This paper presents theoretical calculations on model biomimetic systems for quinol oxidation. In these model systems, an excited-state [Ru(bpy)2(pbim)]+ complex (bpy = 2,2’-dipyridyl, pbim = 2-(2-pyridyl)benzimidazolate) oxidizes a ubiquinol or plastoquinol analogue in acetonitrile. The charge transfer reaction occurs via a proton-coupled electron transfer (PCET) mechanism, in which an electron is transferred from the quinol to the Ru and a proton is transferred from the quinol to the pbim− ligand. The experimentally measured average kinetic isotope effects (KIEs) at 296 K are 1.87 and 3.45 for the ubiquinol and plastoquinol analogues, respectively, and the KIE decreases with temperature for plastoquinol but increases with temperature for ubiquinol. The present calculations provide a possible explanation for the differences in magnitudes and temperature dependences of the KIEs for the two systems and, in particular, an explanation for the unusual inverse temperature dependence of the KIE for the ubiquinol analogue. These calculations are based on a general theoretical formulation for PCET reactions that includes quantum mechanical effects of the electrons and transferring proton, as well as the solvent reorganization and proton donor-acceptor motion. The physical properties of the system that enable the inverse temperature dependence of the KIE are a stiff hydrogen bond, which corresponds to a high-frequency proton donor-acceptor motion, and small inner-sphere and solvent reorganization energies. The inverse temperature dependence of the KIE may be observed if the (0/0) pair of reactant/product vibronic states is in the inverted Marcus region, while the (0/1) pair of reactant/product vibronic states is in the normal Marcus region and is the dominant contributor to the overall rate. In this case, the free energy barrier for the dominant transition is lower for deuterium than for hydrogen because of the smaller splittings between the vibronic energy levels for deuterium, and the KIE increases with increasing temperature. The temperature dependence of the KIE is found to be very sensitive to the interplay among the driving force, the reorganization energy, and the vibronic coupling in this regime.
In order to understand how the separation between the electron and proton-accepting sites affects proton-coupled electron transfer (PCET) reactivity, we have prepared ruthenium complexes with 4′-(4-carboxyphenyl)terpyridine ligands, and studied reactivity with hydrogen atom donors (H-X). RuII(pydic)(tpy-PhCOOH) (RuIIPhCOOH), was synthesized in one pot from [(p-cymene)RuCl2]2, sodium 4′-(4-carboxyphenyl)-2,2′:6′,2″-terpyridine ([Na+]tpy-PhCOO−), and disodium pyridine-2,6-dicarboxylate (Na2pydic). RuIIPhCOOH plus nBu4NOH in DMF yields the deprotonated Ru(II) complex, nBu4N[RuII(pydic)(tpy-PhCOO)] (RuIIPhCOO−). The Ru(III) complex (RuIIIPhCOO) has been isolated by one-electron oxidation of RuIIPhCOO− with triarylaminium radical cations (NAr3•+). The bond dissociation free energy (BDFE) of the O–H bond in RuIIPhCOOH is calculated from pKa and E1/2 measurements as 87 kcal mol-1, making RuIIIPhCOO a strong hydrogen atom acceptor. There are 10 bonds and ca. 11.2 Å separating the metal from the carboxylate basic site in RuIIIPhCOO. Even with this separation, RuIIIPhCOO oxidizes the hydrogen atom donor TEMPOH (BDFE = 66.5 kcal mol-1, ΔG°rxn = -21 kcal mol-1) by removal of an electron and a proton to form RuIIPhCOOH and TEMPO radical in a concerted proton-electron transfer (CPET) process. The second order rate constant for this reaction is (1.1 ± 0.1) × 105 M-1 s-1 with kH/kD = 2.1 ± 0.2, similar to the observed kinetics in an analogous system without the phenyl spacer, RuIII(pydic)(tpy-COO) (RuIIICOO−). In contrast, hydrogen transfer from 2,6-di-tert-butyl-p-methoxyphenol [tBu2(OMe)ArOH] to RuIIIPhCOO is several orders of magnitude slower than the analogous reaction with RuIIICOO.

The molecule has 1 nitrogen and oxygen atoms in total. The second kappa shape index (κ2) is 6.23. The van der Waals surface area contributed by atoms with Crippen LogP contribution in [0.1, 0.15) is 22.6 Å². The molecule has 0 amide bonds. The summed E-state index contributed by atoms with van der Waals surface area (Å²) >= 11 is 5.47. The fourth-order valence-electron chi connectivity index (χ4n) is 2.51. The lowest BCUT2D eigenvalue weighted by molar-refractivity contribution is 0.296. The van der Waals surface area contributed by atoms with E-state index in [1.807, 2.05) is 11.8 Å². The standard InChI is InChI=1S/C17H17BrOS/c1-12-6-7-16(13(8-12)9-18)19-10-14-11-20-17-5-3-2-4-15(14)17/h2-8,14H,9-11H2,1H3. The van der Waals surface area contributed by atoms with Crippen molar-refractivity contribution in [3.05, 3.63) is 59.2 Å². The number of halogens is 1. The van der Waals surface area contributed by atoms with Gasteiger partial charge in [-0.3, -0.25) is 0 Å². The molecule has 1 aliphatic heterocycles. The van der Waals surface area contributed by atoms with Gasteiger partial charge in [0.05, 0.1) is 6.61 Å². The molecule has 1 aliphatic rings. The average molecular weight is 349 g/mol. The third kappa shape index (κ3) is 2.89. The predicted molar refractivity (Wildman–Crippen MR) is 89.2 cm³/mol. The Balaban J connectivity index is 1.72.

Recent advances in the theoretical treatment of proton-coupled electron transfer (PCET) reactions are reviewed. These reactions play an important role in a wide range of biological processes, as well as in fuel cells, solar cells, chemical sensors, and electrochemical devices. A unified theoretical framework has been developed to describe both sequential and concerted PCET, as well as hydrogen atom transfer (HAT). A quantitative diagnostic has been proposed to differentiate between HAT and PCET in terms of the degree of electronic nonadiabaticity, where HAT corresponds to electronically adiabatic proton transfer and PCET corresponds to electronically nonadiabatic proton transfer. In both cases, the overall reaction is typically vibronically nonadiabatic. A series of rate constant expressions have been derived in various limits by describing the PCET reactions in terms of nonadiabatic transitions between electron-proton vibronic states. These expressions account for the solvent response to both electron and proton transfer and the effects of the proton donor-acceptor vibrational motion. The solvent and protein environment can be represented by a dielectric continuum or described with explicit molecular dynamics. These theoretical treatments have been applied to numerous PCET reactions in solution and proteins. Expressions for heterogeneous rate constants and current densities for electrochemical PCET have also been derived and applied to model systems.